The wavering borders of the city’s trendy west-end neighbourhoods often spark petty arguments about where Westboro ends and Hintonburg begins. The fact that the main thoroughfare changes its name not once but twice complicates things further.
However, before it was a hot detail in real estate listings, this neighbourhood was an opportunity for my father, Antonino “Tony” Leone. Forty years ago, as an immigrant from Sicily, he fulfilled his dream of being self-employed by opening Leone’s Service Centre at the corner of Hinchey and Scott.
At that time, the lower half of Wellington West was a dangerous place full of crime, drugs, and prostitutes (we’ve all heard the stories about the Elmdale, the escort door, and the rooms upstairs). The people of Hintonburg lived and worked in the derelict dwellings that are now being flipped into million-dollar domiciles. The Carleton Tavern offered respite and camaraderie at the end of a hard day’s work.
If you’ve travelled along Scott Street, you may recall seeing the orange-and-black sign at the front of the lot. Papa ran the business for 37 years. As a child, I didn’t realize that growing up in a garage was anything other than normal. My cousins and I would play on the hoists (while they were lowered to the ground, of course), pretending they were balance beams. I would give customers the most horrible windshield washes, but I’d still get tips. It’s funny — despite being so comfortable in the shop, I do not know how to check my oil, fill my windshield wiper fluid, or change a tire. Papa had done everything for me.
About 10 years ago, things started to change. Government regulations made it difficult for the mom-and-pop gas stations to remain open. Business slowed, but in a pleasant way. My dad rented out the back garage and ran Leone’s as more of a hobby than a money-making business — he was approaching 70. “What am I going to do if I retire?” he’d say.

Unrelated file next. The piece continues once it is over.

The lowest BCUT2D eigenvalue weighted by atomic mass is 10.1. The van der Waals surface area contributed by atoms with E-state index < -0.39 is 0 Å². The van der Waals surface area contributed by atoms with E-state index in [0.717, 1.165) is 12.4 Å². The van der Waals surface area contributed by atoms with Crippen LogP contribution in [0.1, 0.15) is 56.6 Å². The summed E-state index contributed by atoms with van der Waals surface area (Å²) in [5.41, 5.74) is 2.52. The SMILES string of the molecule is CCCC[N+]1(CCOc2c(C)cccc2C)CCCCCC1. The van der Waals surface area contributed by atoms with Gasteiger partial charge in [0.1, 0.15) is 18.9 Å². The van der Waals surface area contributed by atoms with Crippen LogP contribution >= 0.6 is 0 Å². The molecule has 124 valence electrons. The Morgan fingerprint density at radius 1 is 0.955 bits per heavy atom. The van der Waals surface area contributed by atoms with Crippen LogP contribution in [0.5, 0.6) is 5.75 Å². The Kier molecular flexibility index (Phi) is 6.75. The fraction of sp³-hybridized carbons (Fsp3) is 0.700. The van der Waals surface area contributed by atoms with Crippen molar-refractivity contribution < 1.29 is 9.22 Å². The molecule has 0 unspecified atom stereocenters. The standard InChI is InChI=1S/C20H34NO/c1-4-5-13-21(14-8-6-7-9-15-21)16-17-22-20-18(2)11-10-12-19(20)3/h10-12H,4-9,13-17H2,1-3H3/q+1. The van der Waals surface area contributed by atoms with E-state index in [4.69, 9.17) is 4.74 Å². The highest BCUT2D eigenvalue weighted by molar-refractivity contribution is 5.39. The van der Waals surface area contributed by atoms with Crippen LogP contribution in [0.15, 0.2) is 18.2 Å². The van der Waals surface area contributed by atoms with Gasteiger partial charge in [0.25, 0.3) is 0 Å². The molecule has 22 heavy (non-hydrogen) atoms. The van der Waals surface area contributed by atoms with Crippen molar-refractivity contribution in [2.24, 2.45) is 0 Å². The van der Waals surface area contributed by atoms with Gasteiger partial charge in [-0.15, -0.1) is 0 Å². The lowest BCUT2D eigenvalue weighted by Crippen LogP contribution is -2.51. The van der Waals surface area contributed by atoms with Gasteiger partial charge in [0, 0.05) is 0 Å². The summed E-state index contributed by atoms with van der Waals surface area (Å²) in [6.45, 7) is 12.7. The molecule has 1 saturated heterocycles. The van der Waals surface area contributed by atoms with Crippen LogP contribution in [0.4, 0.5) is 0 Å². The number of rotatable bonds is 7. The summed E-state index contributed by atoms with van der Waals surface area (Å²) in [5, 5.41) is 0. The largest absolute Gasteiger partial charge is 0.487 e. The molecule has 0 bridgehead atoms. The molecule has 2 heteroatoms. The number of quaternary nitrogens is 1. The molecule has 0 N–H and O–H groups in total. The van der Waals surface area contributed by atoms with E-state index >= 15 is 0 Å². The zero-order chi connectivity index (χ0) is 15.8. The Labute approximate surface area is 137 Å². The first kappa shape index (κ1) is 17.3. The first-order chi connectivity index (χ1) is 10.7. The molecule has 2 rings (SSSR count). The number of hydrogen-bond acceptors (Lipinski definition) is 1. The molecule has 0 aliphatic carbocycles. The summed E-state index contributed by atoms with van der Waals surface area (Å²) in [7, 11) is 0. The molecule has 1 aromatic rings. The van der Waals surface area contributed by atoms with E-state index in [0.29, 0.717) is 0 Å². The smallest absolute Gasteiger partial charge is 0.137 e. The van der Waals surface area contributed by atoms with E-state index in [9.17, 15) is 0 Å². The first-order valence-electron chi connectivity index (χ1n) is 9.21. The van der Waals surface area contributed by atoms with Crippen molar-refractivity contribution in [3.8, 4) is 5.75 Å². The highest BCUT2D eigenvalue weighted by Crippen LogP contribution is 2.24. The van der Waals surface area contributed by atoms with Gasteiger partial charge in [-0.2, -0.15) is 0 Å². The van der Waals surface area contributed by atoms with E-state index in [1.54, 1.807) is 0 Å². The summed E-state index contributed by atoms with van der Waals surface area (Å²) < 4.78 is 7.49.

Though time marched forward, to Papa, Hintonburg never changed. When I lived on Holland Avenue, he’d caution me against going out at night. He didn’t even like when I went downtown.
You can imagine that when I moved to Australia a couple years later, he was less than impressed. Every time we spoke, he wanted to make sure I was coming home. But I had started working full-time as a fitness instructor. The energy, the sweat, the activity, the music offered an amazing adrenalin rush. How could I move back?
“What if I open a gym in the back garage when the renters move out?” I asked one day over the phone. While he didn’t initially see the value in my opening in the garage, I found out later he had said to a friend, “How about that? My daughter wants to work next to me.”
And then suddenly my dad was sick. At first, we thought I could come home from Australia in another month or so, tie up loose ends, say my goodbyes. But a week later my mom called me. “I think you need to come home.”
Two weeks later, he died. Death is awful, but what was worse was seeing someone I knew as strong in such a frail and delicate position. Before he died, my dad told my mom it would have been nice to get the garage to 40 years. She told him she would make it happen.
It took me two years after his death to see how my dream would fit into our family’s future. In the fall of 2019, when I finished a contract with the government, I put into place a plan for a gym beside Leone’s. Then the pandemic brought the world — and my plans — to a full stop. Almost everything closed. The only thing in my life that stayed open was Leone’s. Now in its 40th year, Leone’s welcomes a new tenant: The Rig, a gym and training centre that will open in May. I’ll work beside my mom, Teresa Leone (often found knitting at the front desk), as she continues to run the business with our long-time mechanic, Agostino.
It wasn’t easy for Papa to follow his dream, and it hasn’t been easy for me. We will open at half capacity because of COVID-19 restrictions, and we don’t know if people will take a chance on a new gym in uncertain times. But that’s part of starting a business and following a dream: risk.